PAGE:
The Commander grade was only a neck cross. It measured between 50-60mm. The ribbon was 65mm width, the silvers stripes were of 6mm and the red borders 2mm.
The Officer grade was worn from a ribbon with a rosette on left brest. Its size was of 40-42mm. The ribbon was 40mm width, the silvers stripes were of 4mm and the red borders 1mm.
The Knight's description is as above except that it has NO rosette on the ribbon, it is SILVERED (not gold gilt) and the ribbon was 37mm width, the silvers stripes were of 4mm and the red borders of 1mm.
When the swords intersect in the middle of the cross, it means that the cross was awarded in war time only. If the swords are found between the cross and the crown, that means it was awarded to military personel in time of peace.
Order of the Star - Officer - Type I (1877-1932)
Source : http://www.marksmedals.com/
Order of the Star, Knight, War Type #2 (1932-1947), with "Virtute Militara" ribbon.
Source : http://www.marksmedals.com/
On 30 June 1941, it was decided to award any class of these order on the ribbon of the Medal for Military Bravery (red with narrow blue edges) if earned by the recipient in an action against the enemy. On June 26, 1943, King Michael instituted the addition of an oak leaf as a ribbon device which was awarded to soldiers who were wounded in action on three or more occasions. The oak leaf consisted of an oxidized metal stylized oak leaf 28 mm by 10 mm.
Source : http://users.skynet.be/hendrik/
After December 30, 1947 the Order of the Star was disbanded and replaced by another one : The Order of the Star of the People's Republic of Romania, who later was changed in the Order of the Star of R.S.R.
The Order of the Star of the People's Republic of Romania, Model #2, 1st class with diamonds.
Source : http://www.collectrussia.com/
Klietmann, Dr. Kurt-Gerhard. Phaleristik Rumänien (Berlin 1975)
Safta, Jipa, Velter, & Marinescu. Decoratii Românesti De Razboi (1860-1947) (Bucharest 1993)
|Posted by: Dénes July 22, 2003 03:50 am|
| I think there should be a separate web page created on the main site for such detailed descriptions of various Rumanian orders, medals, badges, etc.
|Posted by: Victor July 22, 2003 08:32 am|
|Yes, Constantin C. Cosma. As I told you it was impossible to receive the 2nd class without receiving first the 3rd class. It was mentioned specifically in the decree.|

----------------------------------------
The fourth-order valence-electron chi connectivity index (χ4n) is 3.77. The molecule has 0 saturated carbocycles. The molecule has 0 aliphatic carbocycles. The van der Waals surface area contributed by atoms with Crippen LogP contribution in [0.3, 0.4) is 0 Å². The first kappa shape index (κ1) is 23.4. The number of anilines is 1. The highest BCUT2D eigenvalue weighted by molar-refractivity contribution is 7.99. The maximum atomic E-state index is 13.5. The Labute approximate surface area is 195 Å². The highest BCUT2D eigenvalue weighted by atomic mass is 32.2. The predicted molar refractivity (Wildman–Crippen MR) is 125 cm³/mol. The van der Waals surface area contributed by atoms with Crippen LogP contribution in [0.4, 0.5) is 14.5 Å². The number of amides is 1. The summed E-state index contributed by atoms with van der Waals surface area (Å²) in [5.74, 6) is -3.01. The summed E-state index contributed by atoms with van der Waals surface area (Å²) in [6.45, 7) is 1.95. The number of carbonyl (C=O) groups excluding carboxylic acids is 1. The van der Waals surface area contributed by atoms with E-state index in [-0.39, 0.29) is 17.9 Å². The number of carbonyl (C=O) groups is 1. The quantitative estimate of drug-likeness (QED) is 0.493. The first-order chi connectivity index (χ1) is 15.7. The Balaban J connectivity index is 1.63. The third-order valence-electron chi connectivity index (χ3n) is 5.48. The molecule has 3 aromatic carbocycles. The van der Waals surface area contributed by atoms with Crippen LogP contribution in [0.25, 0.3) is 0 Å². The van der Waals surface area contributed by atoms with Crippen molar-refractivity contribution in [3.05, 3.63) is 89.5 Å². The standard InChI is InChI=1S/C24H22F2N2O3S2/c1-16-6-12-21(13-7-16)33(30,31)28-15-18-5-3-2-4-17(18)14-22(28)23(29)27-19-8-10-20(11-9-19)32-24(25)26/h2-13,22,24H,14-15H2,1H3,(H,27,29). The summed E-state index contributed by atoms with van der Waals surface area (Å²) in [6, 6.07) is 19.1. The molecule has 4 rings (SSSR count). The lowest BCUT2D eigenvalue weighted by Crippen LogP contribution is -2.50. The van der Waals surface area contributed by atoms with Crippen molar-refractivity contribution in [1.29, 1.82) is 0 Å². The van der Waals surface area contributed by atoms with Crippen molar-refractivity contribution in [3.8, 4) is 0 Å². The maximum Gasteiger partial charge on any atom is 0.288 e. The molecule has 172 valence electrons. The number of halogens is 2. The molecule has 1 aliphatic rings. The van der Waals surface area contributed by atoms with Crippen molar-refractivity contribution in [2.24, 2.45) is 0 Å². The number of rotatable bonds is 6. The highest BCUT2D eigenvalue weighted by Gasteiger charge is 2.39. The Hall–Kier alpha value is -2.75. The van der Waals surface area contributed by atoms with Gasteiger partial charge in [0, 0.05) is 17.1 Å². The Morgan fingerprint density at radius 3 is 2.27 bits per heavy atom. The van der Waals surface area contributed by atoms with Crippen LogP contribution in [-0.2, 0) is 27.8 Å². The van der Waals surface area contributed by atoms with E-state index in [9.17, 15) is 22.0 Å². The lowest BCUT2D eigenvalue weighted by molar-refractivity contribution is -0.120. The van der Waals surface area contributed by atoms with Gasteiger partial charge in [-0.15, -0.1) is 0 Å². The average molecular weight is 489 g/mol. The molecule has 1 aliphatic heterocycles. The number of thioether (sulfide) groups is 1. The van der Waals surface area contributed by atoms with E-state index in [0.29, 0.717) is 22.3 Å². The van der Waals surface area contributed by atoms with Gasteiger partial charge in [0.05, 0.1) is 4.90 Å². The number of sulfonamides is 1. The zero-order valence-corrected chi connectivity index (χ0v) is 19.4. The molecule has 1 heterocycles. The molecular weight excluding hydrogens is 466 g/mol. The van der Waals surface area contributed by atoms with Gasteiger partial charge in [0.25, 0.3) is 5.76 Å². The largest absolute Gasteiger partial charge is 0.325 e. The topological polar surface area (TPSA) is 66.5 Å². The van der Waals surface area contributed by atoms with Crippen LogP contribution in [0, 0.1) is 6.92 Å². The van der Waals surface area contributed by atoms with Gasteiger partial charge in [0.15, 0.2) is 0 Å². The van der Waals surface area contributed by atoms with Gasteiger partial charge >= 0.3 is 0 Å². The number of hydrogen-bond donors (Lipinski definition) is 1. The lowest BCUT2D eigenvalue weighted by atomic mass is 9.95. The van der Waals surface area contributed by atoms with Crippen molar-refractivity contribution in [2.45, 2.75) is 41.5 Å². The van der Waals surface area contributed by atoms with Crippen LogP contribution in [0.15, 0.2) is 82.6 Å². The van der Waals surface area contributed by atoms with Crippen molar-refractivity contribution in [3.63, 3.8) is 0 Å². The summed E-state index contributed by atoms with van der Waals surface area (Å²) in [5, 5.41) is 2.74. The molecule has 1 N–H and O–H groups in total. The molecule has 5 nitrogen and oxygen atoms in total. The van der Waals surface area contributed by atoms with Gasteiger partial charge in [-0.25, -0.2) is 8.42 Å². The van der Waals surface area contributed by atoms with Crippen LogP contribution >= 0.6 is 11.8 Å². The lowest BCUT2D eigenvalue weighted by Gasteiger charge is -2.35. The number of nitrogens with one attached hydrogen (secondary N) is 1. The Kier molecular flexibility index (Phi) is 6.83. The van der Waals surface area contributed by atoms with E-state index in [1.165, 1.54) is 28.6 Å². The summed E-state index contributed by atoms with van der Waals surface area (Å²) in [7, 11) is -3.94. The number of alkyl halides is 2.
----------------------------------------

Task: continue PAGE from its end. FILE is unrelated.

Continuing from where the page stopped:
|Posted by: Geto-Dacul July 22, 2003 08:16 pm|
| I checked the 1916 & 1940 reglementation a you are right!
|Posted by: mihai July 24, 2003 03:01 am|
Is correct title of this book foolwing？
Col. Eugen Ichim -EOrdinul militar de razboi ''Mihai Viteazu'',
Editurile;Modelism oi Jertfa, Bucureoti, 2000
Or,Do you have English-transration version of the book?
Finally,You said me I collected many order of michael the brave.
Why do you show the pictures you collected?
|Posted by: Geto-Dacul July 24, 2003 04:13 am|
| mihai wrote :
I just translated the title in English... There is no English version of this book.
When did I say that you "collected many Orders of Michael the Brave"? I only said that I had some MV's in my collection.
I did not show any pictures of my medals... In my description, I just used some various pictures of these orders, from various sites. The only coincidence was the Order of Michael the Brave model 1941, 2nd class with swords, that I actually have in my collection... The guy ( http://users.skynet.be/hendrik/) that showed the picture must have taken it from eBay Germany, where the order was never sold.
|Posted by: mihai July 25, 2003 01:26 am|
Thank you for reply
Are you hendrik's friends?
Why did you know the story?.
Would tell me the evidence he have taken the picture from e-Bay Germany?
Do you know the e-Bay items number about you wrote the order
I expect your reply.
|Posted by: Geto-Dacul July 25, 2003 02:02 am|
| Hello mihai,
First of all, I do not know mr. Hendrik. The dealer from which I purchased the medal was from Germany, and before selling it to me, he listed it on eBay, where he wanted the huge price of 5000$ on it... Maybe that Hendrik took the pic from eBay, when the item was online (only once!)
Unfortunately, I do not have the item #...
|Posted by: mabadesc October 29, 2003 08:50 pm|
| Could someone please tell me a bit more about this Slovakian order and under what circumstances a Romanian officer might have been awarded it? (both the officer star and the neck order).
The same question applies for the following order, the Czech War Cross, instituted by the exiled Czech government from London.
Ironically, the SAME romanian officer received both awards, PLUS the Slovakian Cross (not pictured here). It doesn't make much sense, unless the slovakian orders were awarded pre-1944, and the Czech one post-1944.
Thanks for any explanations...
P.S. Photos were taken from Hendrick's website - I wasn't able to upload my own photos since I don't have a URL.
|Posted by: bobby1974 May 22, 2013 12:26 pm|
hello "Geto - Dacul"
Can you tell me if you have information, if other soldiers who died on 28 September 1941, in Belozerka, Ukraine, were decorated (even posthumously)?
I see that you refer to the book "Alesandru Dutu, Florica Dobre, Leonida Loghin, Romanian Army in WWII 1941-1945, Editura Enciclopedica, 1999, Bucharest, page 128.
I ask because my grandfather fell on the same day that the doctor, and he was part of the same 16th Mountain hunters battalion and since few years ago I collect data of any kind relating to this place (battle).
thank you in advance